Bobby Valentine brings boxing gloves to radio show, plans to manage Red Sox in 2013 “and beyond”

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Last week Bobby Valentine made headlines for saying he wanted to punch WEEI radio host Glenn Ordway following what the Red Sox manager thought was an obnoxious question.

Valentine was back on WEEI and Ordway’s show this afternoon and jokingly brought boxing gloves to the studio.

In addition to proving (or at least attempting to show) that he’s a good sport Valentine also said he plans to manage the Red Sox in 2013 “and beyond” amid speculation that he’ll be fired after the season.

Here’s the full quote, via Paul Flannery of WEEI.com:

It’s not up to me, but I think I will be, yeah. And beyond. Why would I say that I want to be here for 2013 as though that’s going to be the end of something? That will be the continuation and hopefully the beginning of something really special. Why would I think it’s going to be a year’s job?

Well, for starters because Valentine’s contract has one more year on it. But whatever.

He was also asked about Kevin Youkilis being traded to the White Sox following a reported feud with Valentine and noted that Youkilis’ batting average hasn’t risen since the deal, saying: “I just want to point out that I’m not the reason he was batting .238.”

That’s technically true. Youkils had a .233 batting average for the Red Sox and has a .234 batting average for the White Sox. Of course, his OPS has risen 100 points since the trade and he’s homered 12 times in 61 games for Chicago.

There’s more potentially quotable stuff from the radio interview, but I’m just about Valentine’d out.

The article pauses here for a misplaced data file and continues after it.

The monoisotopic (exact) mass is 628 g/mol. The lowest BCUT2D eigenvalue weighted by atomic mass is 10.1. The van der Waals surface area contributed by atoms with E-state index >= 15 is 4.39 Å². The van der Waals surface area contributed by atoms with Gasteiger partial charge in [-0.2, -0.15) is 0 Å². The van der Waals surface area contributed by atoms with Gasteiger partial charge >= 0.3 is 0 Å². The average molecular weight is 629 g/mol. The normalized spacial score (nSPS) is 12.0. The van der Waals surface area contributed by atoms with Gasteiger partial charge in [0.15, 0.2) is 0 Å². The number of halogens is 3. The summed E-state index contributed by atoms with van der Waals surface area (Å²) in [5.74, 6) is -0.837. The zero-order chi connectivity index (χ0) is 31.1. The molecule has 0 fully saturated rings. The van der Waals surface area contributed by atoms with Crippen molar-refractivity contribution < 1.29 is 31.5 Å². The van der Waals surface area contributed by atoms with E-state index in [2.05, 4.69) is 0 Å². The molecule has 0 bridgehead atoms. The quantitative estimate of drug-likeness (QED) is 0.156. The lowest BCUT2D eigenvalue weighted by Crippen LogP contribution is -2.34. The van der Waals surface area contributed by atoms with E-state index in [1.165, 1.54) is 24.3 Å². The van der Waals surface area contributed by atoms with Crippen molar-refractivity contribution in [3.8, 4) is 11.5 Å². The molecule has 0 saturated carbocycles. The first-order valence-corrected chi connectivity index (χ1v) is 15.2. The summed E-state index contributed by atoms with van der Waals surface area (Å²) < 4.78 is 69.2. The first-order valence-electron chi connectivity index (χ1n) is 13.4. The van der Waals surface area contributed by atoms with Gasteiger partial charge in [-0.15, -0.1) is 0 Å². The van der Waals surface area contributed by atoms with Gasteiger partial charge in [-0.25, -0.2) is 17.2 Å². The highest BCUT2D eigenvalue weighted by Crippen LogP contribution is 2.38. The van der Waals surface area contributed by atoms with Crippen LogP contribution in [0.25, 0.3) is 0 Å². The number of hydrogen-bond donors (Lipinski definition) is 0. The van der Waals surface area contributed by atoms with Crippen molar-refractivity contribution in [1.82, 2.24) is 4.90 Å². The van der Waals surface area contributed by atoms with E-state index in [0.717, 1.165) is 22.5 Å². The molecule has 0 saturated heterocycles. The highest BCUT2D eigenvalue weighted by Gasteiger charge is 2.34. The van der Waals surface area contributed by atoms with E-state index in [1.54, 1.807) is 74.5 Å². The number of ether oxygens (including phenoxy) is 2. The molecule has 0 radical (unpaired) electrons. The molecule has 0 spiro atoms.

Joe Maddon: “I have a defensive foot fetish.”

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The Cubs’ defense — or lack thereof this year — has been a topic of conversation as it could help explain why the team hasn’t played at the elite level it played at last year.

Manager Joe Maddon tried to go into detail about that but ended up channeling his inner Rex Ryan. Via CSN Chicago’s Patrick Mooney.

Well then.

The Nationals have scored 62 runs during four Joe Ross starts

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If, in the future, Joe Ross ever complains about a lack of run support, point to his first four starts of the 2017 season.

Ross started on April 19 in Atlanta against the Braves, on April 25 in Colorado against the Rockies, on April 30 at home against the Mets, and on May 23 at home against the Mariners. In those games, the Nats’ offense scored 14, 15, 23, and 10 runs respectively for a total of 62 runs, or an average of 15.5 per start. Ross was the pitcher of record for seven, eight, 10, and 10 runs for a total of 35 runs (8.75 runs per start), which would still make him the major league leader in run support by that restrictive standard.

Among qualified starters — Ross did not qualify — entering Tuesday’s action, the Rockies’ Antonio Senzatela led the way according to ESPN, averaging 7.11 runs of support in nine starts. The Rockies scored double-digit runs in only three of those starts, oddly enough.

Per the Nationals, the 62 runs of support for Ross is a major league record in a pitcher’s first four starts of a season.